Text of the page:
Tractors, India grows. Technical decline for other countries
In a 2022 characterised by the raw material crisis and the military conflict between Russia and Ukraine, all major world markets are reporting a drop in tractor sales. The drop is caused by cyclical factors, against a demand that continues to be lively. India bucked the trend, touching new records
The tractor sector in India continues to set records. Even with its global slowdown in sales, 2022 saw a new peak in the Indian subcontinent, with registrations reaching 912 thousand machines. The differential with 2021 is modest - in percentage terms, the sector gained 1% - yet it marks a new all-time high and further consolidates India's position as the world leader in agricultural machinery. India's figure is even more significant because it goes against the trend of the main countries, which recorded a moderate drop in sales compared to the peaks reached in 2021, with the exception of Turkey (+4.5% due to approximately 67 thousand machines sold). The contraction in global markets can therefore be considered not so much as a phenomenon of a structural nature, caused by a crisis in demand, but as a 'pause for reflection' after the record growth seen in past months. Although declining, sales volumes continue in many cases to remain at higher levels than in pre-pandemic years. This was the case in Germany, where 2022 ended with a total of 30,360 tractors. This figure, although down 11.9% over 2021, is still higher than the average for the period 2016-2019 (29,647 vehicles). Italy also closed the year with a drop, -17.1% at 20,217 units, but with a higher than average number of registrations, while Spain (-11.4% at 11,551 tractors) returned to the levels of 2019.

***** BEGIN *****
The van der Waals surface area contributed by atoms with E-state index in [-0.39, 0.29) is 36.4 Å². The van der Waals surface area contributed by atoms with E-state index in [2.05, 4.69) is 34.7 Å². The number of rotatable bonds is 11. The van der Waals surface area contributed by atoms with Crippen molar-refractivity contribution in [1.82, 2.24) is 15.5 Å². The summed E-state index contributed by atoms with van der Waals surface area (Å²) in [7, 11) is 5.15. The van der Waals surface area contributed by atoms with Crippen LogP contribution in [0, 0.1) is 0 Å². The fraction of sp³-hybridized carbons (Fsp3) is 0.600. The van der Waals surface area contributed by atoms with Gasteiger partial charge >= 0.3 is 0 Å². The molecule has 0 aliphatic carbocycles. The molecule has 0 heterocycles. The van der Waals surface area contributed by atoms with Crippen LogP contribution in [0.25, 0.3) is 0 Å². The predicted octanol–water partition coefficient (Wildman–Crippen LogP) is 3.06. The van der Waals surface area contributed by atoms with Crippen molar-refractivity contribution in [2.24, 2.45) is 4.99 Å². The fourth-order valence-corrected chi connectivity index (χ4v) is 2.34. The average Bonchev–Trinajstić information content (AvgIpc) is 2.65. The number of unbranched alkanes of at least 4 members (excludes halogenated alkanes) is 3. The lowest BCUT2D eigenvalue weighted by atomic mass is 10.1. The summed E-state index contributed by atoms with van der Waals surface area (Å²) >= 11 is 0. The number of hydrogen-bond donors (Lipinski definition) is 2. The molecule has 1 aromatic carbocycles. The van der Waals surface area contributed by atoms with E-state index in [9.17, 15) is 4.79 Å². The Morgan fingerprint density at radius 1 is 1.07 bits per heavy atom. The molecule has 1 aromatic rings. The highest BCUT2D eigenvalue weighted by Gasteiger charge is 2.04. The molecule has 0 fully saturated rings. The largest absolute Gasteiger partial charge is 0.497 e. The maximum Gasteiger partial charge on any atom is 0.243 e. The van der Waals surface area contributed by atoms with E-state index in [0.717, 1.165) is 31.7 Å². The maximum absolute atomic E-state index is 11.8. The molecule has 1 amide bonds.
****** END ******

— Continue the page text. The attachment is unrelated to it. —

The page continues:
France and the UK, on the other hand, essentially confirmed 2021 volumes. While in France sales of agricultural machinery remained unchanged (-0.3% for 40,665 machines), in the UK the drop stopped at 3.6% with 11,580 units registered.
Remaining on the 'old continent', the tractor market trend in Russia is very interesting. According to findings of the Russian manufacturers' association Rosspetsmash, quoted by the US-based AEM, in the period from January to October, the Russian tractor industry does not seem to have been affected by the sanctions. In fact, sales of machinery not only did not fall, but increased substantially to more than 35,500 units, marking an increase of 21% compared to 2021.
On the other side of the Atlantic, however, market trends reflect those seen in the main EU countries. The United States dropped from 318 thousand tractors in 2021 to 271 thousand (-14.8%) in 2022, but remained well above the volumes referred to the average of the four-year period 2016-2019 (about 228 thousand tractors).
Finally, Canada (-7.2%) remains above the threshold of 31 thousand machines, a share never reached in the years preceding Covid.
The weight of cyclical variables. Over the course of 2022, the world market trend was not only characterised by what could be described as a 'benefit taking' from a record-breaking 2021, but was also affected by very unfavourable economic variables.